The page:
Tejal Gohil was selected for one of our artist commissions for the ‘Stories That Made Us’ project which celebrates the stories of people of South Asian heritage who now live in the UK. This is her commissioned illustration.
Read on for Tejal’s account of why the project inspired her to get involved…
When I first came across the Cov Artspace noticeboard before my second year of studying Illustration was about to begin, I was beaming with excitement when I saw that they wanted two South Asian local illustrators to respond to Hardish’s archive creatively. I felt that this could be my first proper chance to make myself seen in this space locally so early in my creative career path, as well as always admiring those who were already doing so. I could not resist showing my interest to be a part of this project.
Archives have always been cherished in my own family just like many others. Whether it was childhood photos of my parents growing up in Kenya in the 60s, Coventry in the 70s, or India in the 80s it told the stories of migration and all the obstacles that came with living in the UK. Collected over long periods were physical objects, most importantly photos, all with a deeper meaning and story behind them that would be brought up over cups of Chai when relatives would visit. A venture for curiosity and trying to understand what happened on the days they were taken. It always added a sense of self-identity that I could bind with the feeling of being present in the moment whilst I soaked in all the history being reflected, and the reasons that brought me here that I could stand and see them. I always felt grounded with purpose looking back at these small bits of the archive. I also grew up over-listening to my Dad’s collection of old Hindi songs from Mohammad Rafi, Kishore Kumar, Lata Mangeshkar to Mukesh with the cathartic sense of life lessons summarised in 3-4 minutes. And the sound of putting cassettes in a cassette player would be a distant memory of the past with mp3 and mp4 being the present and booming from phone speakers and the TV.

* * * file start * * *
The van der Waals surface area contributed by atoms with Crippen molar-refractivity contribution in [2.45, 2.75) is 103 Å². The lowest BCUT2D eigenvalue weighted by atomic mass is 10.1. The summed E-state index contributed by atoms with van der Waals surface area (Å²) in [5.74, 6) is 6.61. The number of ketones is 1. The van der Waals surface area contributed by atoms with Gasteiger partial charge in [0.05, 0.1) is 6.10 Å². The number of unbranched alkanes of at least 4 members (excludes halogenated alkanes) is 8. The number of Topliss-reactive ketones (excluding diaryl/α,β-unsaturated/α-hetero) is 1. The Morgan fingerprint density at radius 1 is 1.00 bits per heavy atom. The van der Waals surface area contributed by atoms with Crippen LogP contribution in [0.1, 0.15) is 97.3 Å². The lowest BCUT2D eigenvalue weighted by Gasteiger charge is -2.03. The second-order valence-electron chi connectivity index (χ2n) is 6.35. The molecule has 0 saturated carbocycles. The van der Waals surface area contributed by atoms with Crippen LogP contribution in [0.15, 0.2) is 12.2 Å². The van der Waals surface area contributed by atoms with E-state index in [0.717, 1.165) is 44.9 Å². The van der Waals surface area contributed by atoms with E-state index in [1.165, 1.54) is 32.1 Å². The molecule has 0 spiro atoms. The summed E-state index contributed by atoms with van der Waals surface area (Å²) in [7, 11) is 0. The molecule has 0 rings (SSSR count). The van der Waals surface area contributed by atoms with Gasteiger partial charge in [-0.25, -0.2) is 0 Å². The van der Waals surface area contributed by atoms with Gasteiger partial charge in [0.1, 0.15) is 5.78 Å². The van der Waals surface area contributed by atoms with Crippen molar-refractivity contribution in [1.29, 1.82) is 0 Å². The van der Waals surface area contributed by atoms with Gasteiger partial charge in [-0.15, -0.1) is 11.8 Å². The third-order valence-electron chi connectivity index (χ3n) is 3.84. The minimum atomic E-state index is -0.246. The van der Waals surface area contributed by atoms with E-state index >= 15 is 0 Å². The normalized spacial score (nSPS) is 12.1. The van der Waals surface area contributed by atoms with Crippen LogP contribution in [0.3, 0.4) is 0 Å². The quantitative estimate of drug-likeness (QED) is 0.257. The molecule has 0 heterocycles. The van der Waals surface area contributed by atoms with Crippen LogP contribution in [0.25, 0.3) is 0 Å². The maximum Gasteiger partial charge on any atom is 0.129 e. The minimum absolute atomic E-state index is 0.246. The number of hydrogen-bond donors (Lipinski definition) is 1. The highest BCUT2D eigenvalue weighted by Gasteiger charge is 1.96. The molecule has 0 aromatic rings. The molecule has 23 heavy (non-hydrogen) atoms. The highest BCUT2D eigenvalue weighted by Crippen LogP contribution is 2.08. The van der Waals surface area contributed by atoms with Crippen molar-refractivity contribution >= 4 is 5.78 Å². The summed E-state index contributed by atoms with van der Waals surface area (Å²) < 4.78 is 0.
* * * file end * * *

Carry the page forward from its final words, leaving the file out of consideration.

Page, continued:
Looking back at my childhood, growing up in Coventry in the early 2000s I have plenty of happy memories and photos that remind me of that period in my life. But away from the place I call home, I find it especially nostalgic to look at children’s educational language books in Gujarati with illustrations of everyday life in India, which I heavily admire for its detail and being able to see it come to life when I first visited Gujarat, India in 2010. Fast forward to my time in school, I always had a passion for creating Art and exploring cultural subtopics. I was able to explore ‘identity’ in A-level Fine Art and create almost my own archive of artwork through exploring Indian painters such as Raja Ravi Varma, Amrita-Sher Gill, and Jamini Roy and creating a response with my images in their styles.